Using the Toolkit

Here, we give you a manual on how to use our toolkit to design TAL proteins. We recommend reading through all of the manual prior to using the toolkit. Moreover, we included a short introductional video on how to use the toolkit.

Step 1. Choosing effector and target sequence

First, you need to think about your experimental setup. When working with TAL proteins it's pretty clear you want to target a DNA sequence. To choose your sequence, you need to know some of the operational details of TAL proteins in order to pick it the right way.

1. Every TAL binding site starts and ends with a thymine

These thymine binding modules are already inserted in our expression plasmids. So the protein won't bind to other sequences than those which start with a T and end with a T.

2. Your sequence must be twelve base pair long

Our toolbox is optimized for sequences of twelve plus two (the thymine at upstream and downstream positions). This lenght guarantees a high specifity and a library size that's good to handle at the same time.

You can check out the following online softwares for perfect TAL-TF or TALEN binding sites: (for TALENs) (for TAL-TFs)

Step 2. Building a TAL

Building your TAL starts with your selected sequence. In this manual, we use a fictive sequence that you can substitute with your own.

Our sequence will be as follows:

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Because the two thymines are already in the cloning vector, they are of no interest for our TAL protein:

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To build this sequence from our toolkit we need to split it up in pairs of two:

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Now, we need to give our pairs position numbers inside the TAL protein:

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Next, we can start taking the parts out of the toolkit. A short look at the toolkit shows you that for every possible pair of bases, for example AA, we have 6 places. Every place stands for one of the six possible positions of the pair AA inside the TAL protein.

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All you have to do now is pick the six direpeats consistent with the six pairs of your sequence. In our case, we would take the the first one of AA because the first pair of bases in our sequence is AA. Then we take the second one of TG the third of AG and so forth. The idea behind this is that every direpeat knows through his downstream and upstream part at which position of the final TAL protein it ought to be. You can find the exact mechanisms behind this in the 'GATE Assembly Kit' part of our project section.

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For lazy iGEM students, we have written a simple program. So you just have to type in your target DNA sequence and we give you a list of parts that you need to pipet into your Golden Gate reaction mix:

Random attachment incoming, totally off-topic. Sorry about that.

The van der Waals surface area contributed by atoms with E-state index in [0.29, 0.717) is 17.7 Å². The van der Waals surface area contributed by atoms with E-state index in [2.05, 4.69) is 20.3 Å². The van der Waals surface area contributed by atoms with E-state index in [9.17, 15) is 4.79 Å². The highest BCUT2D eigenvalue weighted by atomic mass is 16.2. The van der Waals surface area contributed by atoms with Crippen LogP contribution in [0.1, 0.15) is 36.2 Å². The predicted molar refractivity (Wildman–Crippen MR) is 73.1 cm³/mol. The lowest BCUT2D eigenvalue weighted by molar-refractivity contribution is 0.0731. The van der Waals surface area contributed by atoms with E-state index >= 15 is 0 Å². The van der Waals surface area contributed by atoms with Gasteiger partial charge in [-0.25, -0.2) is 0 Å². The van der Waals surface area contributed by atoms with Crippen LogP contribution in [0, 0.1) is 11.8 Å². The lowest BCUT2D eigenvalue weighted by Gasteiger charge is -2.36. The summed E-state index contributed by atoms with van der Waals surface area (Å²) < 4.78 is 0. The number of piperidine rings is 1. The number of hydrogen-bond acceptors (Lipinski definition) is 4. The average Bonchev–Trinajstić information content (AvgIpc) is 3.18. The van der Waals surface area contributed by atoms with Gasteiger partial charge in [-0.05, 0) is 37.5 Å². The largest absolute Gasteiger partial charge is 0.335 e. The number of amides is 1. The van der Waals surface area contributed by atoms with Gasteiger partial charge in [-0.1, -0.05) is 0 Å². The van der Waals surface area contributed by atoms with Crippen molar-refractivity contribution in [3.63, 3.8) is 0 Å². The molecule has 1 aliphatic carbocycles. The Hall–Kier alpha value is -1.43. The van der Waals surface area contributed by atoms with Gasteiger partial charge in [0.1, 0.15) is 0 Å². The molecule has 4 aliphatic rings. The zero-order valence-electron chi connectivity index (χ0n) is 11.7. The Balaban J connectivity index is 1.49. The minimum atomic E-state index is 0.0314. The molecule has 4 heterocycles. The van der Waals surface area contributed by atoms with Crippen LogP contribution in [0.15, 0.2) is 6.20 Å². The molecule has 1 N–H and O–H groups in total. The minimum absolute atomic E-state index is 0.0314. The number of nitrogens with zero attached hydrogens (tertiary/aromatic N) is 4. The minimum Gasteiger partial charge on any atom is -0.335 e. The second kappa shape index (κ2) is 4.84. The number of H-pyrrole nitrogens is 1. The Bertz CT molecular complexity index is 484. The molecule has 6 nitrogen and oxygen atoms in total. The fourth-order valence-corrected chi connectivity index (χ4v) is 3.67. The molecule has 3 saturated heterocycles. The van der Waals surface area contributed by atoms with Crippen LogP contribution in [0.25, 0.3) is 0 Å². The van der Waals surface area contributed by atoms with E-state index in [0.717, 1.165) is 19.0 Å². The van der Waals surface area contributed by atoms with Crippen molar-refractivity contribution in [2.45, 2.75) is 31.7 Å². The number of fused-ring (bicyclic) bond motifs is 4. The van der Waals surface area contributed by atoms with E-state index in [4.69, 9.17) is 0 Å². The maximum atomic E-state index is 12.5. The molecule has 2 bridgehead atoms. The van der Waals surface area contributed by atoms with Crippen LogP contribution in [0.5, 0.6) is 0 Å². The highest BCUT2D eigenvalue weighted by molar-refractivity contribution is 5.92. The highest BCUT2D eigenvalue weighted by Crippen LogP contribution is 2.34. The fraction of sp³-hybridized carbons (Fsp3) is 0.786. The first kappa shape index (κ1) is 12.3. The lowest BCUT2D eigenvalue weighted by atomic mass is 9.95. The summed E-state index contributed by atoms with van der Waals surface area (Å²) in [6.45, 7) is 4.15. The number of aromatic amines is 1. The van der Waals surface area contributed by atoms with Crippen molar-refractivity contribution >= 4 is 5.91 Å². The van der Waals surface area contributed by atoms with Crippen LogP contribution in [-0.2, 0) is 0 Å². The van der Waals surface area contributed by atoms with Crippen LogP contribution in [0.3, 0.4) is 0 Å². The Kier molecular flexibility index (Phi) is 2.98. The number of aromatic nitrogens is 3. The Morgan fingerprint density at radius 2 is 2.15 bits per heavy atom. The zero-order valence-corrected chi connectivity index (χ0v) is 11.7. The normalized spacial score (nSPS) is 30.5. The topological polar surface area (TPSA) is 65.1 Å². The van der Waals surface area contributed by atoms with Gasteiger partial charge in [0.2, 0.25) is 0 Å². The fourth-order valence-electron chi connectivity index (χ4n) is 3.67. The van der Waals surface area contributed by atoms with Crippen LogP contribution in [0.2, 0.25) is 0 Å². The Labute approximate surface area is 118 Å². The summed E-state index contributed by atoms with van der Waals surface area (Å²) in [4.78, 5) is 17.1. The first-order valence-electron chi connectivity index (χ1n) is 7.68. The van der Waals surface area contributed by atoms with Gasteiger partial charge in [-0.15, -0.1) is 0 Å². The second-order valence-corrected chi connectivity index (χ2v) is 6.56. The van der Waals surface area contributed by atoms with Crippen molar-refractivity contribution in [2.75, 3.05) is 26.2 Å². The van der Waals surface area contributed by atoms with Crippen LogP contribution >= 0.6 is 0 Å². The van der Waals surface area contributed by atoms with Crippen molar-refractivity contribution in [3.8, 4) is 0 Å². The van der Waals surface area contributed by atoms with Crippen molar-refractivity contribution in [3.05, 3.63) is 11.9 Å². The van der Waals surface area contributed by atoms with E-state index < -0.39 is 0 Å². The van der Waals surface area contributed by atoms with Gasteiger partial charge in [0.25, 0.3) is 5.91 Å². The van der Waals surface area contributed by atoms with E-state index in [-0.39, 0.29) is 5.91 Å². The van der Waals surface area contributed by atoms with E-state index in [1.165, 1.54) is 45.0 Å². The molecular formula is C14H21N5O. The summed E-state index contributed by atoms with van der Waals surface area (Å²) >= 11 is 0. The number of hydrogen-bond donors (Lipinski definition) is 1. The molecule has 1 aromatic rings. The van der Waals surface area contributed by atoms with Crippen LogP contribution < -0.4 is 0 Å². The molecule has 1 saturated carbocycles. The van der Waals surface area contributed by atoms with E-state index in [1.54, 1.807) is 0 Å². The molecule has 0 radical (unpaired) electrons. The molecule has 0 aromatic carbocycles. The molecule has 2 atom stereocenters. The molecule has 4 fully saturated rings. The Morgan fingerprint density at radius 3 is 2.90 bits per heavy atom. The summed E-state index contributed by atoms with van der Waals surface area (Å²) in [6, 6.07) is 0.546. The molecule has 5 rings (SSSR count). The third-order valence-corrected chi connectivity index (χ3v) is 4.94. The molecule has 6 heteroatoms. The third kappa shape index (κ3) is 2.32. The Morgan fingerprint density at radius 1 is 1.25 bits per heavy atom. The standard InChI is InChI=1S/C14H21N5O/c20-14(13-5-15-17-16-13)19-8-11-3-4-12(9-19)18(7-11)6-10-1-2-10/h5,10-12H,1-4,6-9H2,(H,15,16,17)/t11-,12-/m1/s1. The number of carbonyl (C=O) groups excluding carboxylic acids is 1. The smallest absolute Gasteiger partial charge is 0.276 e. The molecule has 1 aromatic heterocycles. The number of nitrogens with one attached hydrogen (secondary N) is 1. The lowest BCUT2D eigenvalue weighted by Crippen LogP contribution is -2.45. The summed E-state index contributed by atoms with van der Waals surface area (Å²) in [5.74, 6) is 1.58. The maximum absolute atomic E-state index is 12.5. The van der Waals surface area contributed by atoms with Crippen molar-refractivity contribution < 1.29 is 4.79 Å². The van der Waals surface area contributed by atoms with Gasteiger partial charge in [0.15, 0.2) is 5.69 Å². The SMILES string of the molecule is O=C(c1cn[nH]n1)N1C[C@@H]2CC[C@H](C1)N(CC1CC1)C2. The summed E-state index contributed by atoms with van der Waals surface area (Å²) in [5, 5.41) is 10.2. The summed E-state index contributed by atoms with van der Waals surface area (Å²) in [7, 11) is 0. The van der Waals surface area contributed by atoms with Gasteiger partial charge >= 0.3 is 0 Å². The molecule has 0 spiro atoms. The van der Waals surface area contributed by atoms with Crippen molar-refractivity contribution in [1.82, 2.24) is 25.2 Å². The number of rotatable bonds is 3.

Step 3. Adding a Function

Now that you have your TAL BioBricks, you are almost done. But targeting a sequence without doing anything is not really helpful, so you need a fusion protein that does something to your DNA. There are a couple of things you could do with your target sequence, and normally you have thought of this before you chose your sequence. With our toolkit you get a transcription factor (to turn on or enhance the trancription of a gene), a restriction enzyme (to make cuts wherever you want) and a desaminase (to make site-specific mutations). Every one of these factors is already placed inside the final TAL vector and designed to fit the 3'-end of your TAL BioBricks. Conveniently, you just choose one and put it in your reaction tube along with the other BioBricks.

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With the six TAL BioBricks and the fusion enzyme in your reaction tube you now only need the type two restriction enzyme BsmB1 and a T7 Ligase to put all the parts together.

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Step 4. Transformation and Use

Transform 5 μl of the GATE assembly product into 50 μl of transformation competent bacteria.

Important note: Your cells need to be sensitive to the ccdB kill cassette in our TAL expression vectors! Otherwise also bacteria that have taken up plasmids without the six direpeats will form false positive colonies. We used the DH10B E.coli strain.
In case you want to express your TALE in bacteria, you need to induce the promoter of our prokaryotic expression plasmid with IPTG.
For use in a eukaryotic system, such as HEK 239 cells, perform a midiprep and directly transfect the eukaryotic TAL expression plasmid (or its derivatives pTAL-TF, pTALEN etc.) according to your transfection protocol.

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